Means rapid acute blood loss from the circulations of one twin to the other twin via large superficial anastomoses. This happens most often during delivery. The twins differ in color (anemic versus plethoric) but compared to chronic twin transfusion intrauterine growth is symmetric and also the hearts of these twins are of the same weight.
Acute peripartum transfusion superimposed on chronic prenatal twin transfusion obscures the typical color difference between the donor and the recipient (as described in previous chapter). In such a case the donor looks paradoxically plethoric and the recipient is paradoxicaly pale. The most reliable sign of chronic twin transfusion syndrome is thus heart hypertrophy in recipient. The color or hematocrit levels are rather confusing.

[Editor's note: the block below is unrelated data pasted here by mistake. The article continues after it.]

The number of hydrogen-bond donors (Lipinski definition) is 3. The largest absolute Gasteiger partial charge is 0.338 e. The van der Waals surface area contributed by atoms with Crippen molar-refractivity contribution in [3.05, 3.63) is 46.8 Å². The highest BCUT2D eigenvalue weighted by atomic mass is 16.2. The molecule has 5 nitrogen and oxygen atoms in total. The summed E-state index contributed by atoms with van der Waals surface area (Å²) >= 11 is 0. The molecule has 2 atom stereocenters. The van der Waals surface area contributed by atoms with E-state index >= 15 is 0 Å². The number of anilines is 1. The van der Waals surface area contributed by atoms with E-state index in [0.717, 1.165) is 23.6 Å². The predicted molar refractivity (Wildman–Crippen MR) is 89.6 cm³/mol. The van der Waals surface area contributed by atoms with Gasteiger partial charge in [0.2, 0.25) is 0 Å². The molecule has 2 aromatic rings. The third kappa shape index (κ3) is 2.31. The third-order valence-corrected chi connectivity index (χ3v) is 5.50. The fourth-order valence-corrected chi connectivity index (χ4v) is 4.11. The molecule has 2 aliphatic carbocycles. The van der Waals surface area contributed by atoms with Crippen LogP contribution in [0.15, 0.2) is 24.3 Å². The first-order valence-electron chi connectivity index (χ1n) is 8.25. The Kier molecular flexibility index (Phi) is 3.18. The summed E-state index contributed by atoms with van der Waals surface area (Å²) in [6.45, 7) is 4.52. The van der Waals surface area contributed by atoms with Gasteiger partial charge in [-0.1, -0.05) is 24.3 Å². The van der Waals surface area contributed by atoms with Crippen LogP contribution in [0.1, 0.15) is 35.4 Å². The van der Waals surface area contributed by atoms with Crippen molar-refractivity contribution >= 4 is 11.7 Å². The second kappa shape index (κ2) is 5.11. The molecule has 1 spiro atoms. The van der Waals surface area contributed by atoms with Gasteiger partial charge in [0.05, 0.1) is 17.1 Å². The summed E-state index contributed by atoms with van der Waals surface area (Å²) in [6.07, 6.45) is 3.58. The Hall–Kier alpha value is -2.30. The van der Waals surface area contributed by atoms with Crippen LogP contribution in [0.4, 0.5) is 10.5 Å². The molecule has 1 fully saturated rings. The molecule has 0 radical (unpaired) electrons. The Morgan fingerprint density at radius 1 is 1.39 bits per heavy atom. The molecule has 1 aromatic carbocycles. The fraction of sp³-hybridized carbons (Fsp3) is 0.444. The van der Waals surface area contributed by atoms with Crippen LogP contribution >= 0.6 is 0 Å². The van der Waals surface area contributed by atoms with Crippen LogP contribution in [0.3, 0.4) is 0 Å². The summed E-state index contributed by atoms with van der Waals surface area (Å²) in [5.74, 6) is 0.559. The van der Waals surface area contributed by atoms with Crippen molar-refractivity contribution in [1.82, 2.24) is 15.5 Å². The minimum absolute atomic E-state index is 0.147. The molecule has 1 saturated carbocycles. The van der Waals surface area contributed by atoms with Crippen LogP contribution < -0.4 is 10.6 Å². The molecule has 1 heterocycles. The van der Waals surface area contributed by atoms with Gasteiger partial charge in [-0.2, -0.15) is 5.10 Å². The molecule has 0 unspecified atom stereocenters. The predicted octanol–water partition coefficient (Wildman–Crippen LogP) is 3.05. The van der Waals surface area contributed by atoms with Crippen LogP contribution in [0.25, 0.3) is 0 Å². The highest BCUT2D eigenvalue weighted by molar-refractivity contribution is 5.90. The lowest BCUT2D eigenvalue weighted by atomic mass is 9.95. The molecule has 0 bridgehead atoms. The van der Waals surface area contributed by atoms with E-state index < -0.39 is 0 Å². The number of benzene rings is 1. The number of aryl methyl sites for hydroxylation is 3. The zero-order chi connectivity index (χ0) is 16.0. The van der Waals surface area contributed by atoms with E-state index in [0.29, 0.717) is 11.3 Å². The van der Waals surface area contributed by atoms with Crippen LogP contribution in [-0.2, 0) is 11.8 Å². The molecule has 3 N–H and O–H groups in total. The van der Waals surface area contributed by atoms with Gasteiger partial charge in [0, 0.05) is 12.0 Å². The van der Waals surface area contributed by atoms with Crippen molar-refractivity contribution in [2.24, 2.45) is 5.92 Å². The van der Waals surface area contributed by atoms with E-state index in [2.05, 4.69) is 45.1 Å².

Acute transfusion also occurs in utero after the death of one twin, this means that the surviving fetus bleeds into the circulation of the dead one. Detrimental sequelae in the surving twin:hypoxic/ischemic brain lesions, bowel atresia, aplasia cutis.
The chronic recipient is paradoxically anemic, chronic donor is paradoxically plethoric: Twins, fetofetal transfusion, acute, Macro, autopsy (72419)
Heart hypertrophy, recipient; donor is anemic: Twins, fetofetal transfusion, paradoxical hyperemia of the donor, Macro, autopsy (72420)